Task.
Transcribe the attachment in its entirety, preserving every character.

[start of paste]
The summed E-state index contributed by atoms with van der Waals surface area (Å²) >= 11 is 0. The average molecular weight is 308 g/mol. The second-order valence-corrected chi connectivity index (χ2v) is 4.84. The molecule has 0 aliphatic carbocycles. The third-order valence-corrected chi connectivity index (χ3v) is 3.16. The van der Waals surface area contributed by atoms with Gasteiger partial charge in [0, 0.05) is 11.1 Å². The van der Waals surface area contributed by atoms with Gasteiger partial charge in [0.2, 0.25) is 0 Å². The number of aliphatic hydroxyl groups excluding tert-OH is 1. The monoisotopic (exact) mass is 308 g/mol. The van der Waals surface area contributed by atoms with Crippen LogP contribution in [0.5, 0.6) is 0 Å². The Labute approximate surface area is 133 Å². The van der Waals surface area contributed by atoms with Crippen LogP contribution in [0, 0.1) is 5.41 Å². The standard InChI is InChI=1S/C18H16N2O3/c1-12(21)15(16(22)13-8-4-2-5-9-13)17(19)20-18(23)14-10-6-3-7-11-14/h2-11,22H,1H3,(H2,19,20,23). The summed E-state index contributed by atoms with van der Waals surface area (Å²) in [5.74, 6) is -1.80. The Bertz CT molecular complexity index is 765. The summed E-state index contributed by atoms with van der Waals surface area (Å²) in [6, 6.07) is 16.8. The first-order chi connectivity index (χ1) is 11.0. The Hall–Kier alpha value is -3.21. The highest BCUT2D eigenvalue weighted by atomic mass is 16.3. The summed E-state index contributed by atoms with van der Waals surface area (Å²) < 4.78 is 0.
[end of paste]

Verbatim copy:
The summed E-state index contributed by atoms with van der Waals surface area (Å²) >= 11 is 0. The average molecular weight is 308 g/mol. The second-order valence-corrected chi connectivity index (χ2v) is 4.84. The molecule has 0 aliphatic carbocycles. The third-order valence-corrected chi connectivity index (χ3v) is 3.16. The van der Waals surface area contributed by atoms with Gasteiger partial charge in [0, 0.05) is 11.1 Å². The van der Waals surface area contributed by atoms with Gasteiger partial charge in [0.2, 0.25) is 0 Å². The number of aliphatic hydroxyl groups excluding tert-OH is 1. The monoisotopic (exact) mass is 308 g/mol. The van der Waals surface area contributed by atoms with Crippen LogP contribution in [0.5, 0.6) is 0 Å². The Labute approximate surface area is 133 Å². The van der Waals surface area contributed by atoms with Crippen LogP contribution in [0, 0.1) is 5.41 Å². The standard InChI is InChI=1S/C18H16N2O3/c1-12(21)15(16(22)13-8-4-2-5-9-13)17(19)20-18(23)14-10-6-3-7-11-14/h2-11,22H,1H3,(H2,19,20,23). The summed E-state index contributed by atoms with van der Waals surface area (Å²) in [5.74, 6) is -1.80. The Bertz CT molecular complexity index is 765. The summed E-state index contributed by atoms with van der Waals surface area (Å²) in [6, 6.07) is 16.8. The first-order chi connectivity index (χ1) is 11.0. The Hall–Kier alpha value is -3.21. The highest BCUT2D eigenvalue weighted by atomic mass is 16.3. The summed E-state index contributed by atoms with van der Waals surface area (Å²) < 4.78 is 0.